German Petersen

Guadalajara, Jalisco, México

Degree program:
PhD in Government

The University of Texas at Austin

Advisor: Dr. John Gerring

How did you first learn about the ConTex fellowship program?

Through a newsletter from the University.

Tell us about your research and the reasons it is important to you.

I do research on the political consequences of corruption scandals in Mexico. Specifically, I study the impact of corruption on confidence levels –confidence in institutions and interpersonal, on whether the electorate punishes those involved in corruption scandals, and on the fiscal consequences of corruption. I believe that this research is important because we have not fully comprehended the multiplicity of potential repercussions of corruption scandals. In the Mexican context, in which there have been so many corruption scandals recently, the question seems even more relevant.

What have been the biggest challenges and the greatest satisfactions of studying at the University of Texas at Austin and living in the United States?

There have been important academic and personal challenges. Academically, expectations are very high. The PhD classes demand a lot of effort, time, and attention; and on top of this we must add the work as a teaching assistant and, of course, the research projects. All this takes place in an English-speaking context, and since I am not a native speaker, it requires a cultural adaptation. Now, in return, there are many satisfactions. The degree in which your knowledge is expanded, your skills are strengthened and, above all, the  change in your way of thinking, is fascinating. If you work hard enough, sooner or later you will see the benefits in terms of publications and opportunities.

Tell us about how your other experiences abroad have helped you during this stage of your academic journey in Texas.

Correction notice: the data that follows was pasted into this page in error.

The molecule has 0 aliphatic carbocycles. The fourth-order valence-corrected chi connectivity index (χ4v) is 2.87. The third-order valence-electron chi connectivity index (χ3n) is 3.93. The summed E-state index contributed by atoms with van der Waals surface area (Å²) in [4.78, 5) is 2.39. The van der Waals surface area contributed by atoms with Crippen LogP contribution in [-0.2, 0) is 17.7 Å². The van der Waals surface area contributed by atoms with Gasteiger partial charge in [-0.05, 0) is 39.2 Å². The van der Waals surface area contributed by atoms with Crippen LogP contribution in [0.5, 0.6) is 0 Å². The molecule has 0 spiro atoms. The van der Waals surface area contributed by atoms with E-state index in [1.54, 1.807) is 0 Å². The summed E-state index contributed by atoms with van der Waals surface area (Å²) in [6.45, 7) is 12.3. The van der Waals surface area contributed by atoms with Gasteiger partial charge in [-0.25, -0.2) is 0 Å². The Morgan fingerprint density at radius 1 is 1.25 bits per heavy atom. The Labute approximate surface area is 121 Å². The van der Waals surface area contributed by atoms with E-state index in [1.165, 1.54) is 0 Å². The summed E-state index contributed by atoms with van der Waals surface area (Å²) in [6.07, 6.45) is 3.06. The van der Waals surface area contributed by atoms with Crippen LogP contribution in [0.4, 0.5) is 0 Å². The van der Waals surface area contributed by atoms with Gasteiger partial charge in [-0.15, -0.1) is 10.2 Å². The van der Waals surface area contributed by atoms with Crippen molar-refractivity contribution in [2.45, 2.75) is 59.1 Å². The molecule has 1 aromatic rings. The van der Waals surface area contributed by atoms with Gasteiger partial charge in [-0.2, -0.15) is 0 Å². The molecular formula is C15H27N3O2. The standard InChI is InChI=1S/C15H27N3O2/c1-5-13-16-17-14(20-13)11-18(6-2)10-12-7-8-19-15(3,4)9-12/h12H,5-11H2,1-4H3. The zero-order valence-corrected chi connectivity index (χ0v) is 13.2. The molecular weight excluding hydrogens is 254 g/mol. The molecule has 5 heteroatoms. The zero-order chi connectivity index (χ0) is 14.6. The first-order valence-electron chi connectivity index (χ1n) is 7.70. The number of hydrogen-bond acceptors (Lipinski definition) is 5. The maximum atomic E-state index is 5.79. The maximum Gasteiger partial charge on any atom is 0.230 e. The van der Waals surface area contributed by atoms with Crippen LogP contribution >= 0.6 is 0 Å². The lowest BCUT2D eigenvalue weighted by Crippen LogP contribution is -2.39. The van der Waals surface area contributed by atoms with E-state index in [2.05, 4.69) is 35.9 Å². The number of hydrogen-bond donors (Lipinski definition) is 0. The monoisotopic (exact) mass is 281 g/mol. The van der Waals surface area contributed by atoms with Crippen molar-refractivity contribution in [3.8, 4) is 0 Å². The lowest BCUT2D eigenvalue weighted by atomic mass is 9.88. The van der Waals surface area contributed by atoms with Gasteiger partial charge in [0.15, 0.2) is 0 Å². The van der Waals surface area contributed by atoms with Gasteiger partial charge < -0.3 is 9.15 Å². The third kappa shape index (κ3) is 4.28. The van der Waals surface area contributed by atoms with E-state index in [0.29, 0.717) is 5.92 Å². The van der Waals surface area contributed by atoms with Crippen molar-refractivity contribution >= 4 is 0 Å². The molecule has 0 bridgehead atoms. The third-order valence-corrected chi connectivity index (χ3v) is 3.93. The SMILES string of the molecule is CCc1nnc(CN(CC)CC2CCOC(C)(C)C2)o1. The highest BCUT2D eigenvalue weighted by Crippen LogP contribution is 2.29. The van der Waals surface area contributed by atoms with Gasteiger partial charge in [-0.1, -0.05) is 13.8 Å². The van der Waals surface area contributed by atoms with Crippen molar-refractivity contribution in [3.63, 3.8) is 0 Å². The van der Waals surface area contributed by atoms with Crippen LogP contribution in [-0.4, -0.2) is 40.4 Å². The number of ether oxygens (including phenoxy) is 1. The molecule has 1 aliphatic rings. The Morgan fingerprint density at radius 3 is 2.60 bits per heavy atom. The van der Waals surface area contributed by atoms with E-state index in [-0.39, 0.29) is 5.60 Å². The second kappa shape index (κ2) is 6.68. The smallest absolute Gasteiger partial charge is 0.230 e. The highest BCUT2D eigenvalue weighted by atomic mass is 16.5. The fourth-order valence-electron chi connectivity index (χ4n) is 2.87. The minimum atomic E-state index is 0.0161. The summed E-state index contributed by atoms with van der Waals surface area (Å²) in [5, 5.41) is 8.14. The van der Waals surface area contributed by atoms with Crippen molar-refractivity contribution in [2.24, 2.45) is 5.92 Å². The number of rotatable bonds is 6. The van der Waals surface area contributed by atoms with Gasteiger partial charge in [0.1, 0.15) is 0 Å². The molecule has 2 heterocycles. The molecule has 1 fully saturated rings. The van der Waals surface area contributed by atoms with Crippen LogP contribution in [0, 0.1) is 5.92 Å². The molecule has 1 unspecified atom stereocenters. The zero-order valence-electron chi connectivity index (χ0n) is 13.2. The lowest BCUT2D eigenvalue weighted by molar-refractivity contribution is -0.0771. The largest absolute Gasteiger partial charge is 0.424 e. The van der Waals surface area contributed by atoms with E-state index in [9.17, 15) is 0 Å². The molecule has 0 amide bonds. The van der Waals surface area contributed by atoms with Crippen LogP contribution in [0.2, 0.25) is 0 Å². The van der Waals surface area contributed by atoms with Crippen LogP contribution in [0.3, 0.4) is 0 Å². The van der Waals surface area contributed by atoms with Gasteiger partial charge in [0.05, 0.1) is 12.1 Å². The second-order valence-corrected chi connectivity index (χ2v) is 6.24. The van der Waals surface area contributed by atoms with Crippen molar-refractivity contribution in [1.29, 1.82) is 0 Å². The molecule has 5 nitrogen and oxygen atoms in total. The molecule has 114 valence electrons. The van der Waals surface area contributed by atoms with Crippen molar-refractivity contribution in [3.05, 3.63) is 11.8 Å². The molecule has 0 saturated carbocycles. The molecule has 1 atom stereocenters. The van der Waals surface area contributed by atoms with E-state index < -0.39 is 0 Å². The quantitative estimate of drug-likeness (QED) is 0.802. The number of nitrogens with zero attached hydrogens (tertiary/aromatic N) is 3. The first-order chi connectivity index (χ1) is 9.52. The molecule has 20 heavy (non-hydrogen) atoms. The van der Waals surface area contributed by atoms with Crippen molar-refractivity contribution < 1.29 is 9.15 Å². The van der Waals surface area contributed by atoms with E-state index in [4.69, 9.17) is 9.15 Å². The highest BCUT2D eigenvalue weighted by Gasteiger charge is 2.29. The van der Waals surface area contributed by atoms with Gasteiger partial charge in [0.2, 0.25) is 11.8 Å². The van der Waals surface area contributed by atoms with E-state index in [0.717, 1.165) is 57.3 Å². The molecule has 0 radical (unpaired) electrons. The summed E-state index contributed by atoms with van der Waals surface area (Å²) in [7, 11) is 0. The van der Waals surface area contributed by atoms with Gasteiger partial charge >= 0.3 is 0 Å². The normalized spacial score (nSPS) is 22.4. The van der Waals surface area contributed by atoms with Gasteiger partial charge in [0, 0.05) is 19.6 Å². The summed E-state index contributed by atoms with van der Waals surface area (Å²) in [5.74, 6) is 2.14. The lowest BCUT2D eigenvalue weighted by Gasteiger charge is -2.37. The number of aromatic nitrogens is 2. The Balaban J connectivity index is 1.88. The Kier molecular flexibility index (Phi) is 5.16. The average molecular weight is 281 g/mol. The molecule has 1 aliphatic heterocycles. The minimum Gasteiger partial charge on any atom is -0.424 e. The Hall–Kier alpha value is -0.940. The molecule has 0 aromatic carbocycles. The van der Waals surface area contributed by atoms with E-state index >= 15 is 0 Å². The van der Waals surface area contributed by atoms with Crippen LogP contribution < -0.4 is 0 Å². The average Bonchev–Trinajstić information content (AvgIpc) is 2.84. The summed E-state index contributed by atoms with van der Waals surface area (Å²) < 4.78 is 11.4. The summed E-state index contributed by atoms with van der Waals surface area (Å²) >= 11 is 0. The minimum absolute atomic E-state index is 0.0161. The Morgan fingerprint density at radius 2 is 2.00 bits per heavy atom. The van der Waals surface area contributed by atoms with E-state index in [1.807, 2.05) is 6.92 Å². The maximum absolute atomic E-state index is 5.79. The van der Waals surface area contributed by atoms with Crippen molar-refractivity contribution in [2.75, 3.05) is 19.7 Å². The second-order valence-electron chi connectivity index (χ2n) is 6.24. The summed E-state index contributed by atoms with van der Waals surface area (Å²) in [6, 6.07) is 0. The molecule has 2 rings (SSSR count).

Having had the opportunity to visit other parts of the world, before and during the doctorate, helps prepare you to be up to the challenge. Now, what a PhD in a prestigious university demands is considerable, so even when these tools are useful you are still required to put in a lot of intellectual effort, personal sacrifice, and work.

In what ways do you expect your research to contribute to improving the relationship between the United States and Mexico and the well-being of people in both countries?

Corruption is one of the main problems in Mexico, if not the biggest problem. In order to turn the fight against corruption into a national priority, it is necessary not only to understand corruption in itself but also as a cause of other problems. At this time, I am focused on identifying and estimating the effects of corruption on trust, electoral dynamics, and tax collection. The consequences seem to be greater. These findings point to the fact that, besides the urgent task of ending corruption, it is also necessary to address the harm that such corruption has already caused in matters of trust, electoral processes, and on the ability of the state to collect taxes.

What advice would you give to other Mexican students who are considering studying in Texas?

The University of Texas System offers many opportunities for Mexican students, now expanded thanks to ConTex. I would suggest to those who want to take advantage of these opportunities to plan ahead and to be organized in the implementation of their plans. In general, these processes are slower and more complicated than one usually imagines at the beginning, so patience and strategy are required. Even when the process is burdensome, the satisfaction of being admitted to a leading university worldwide and the many opportunities and achievements that come along the way make the effort worthwhile.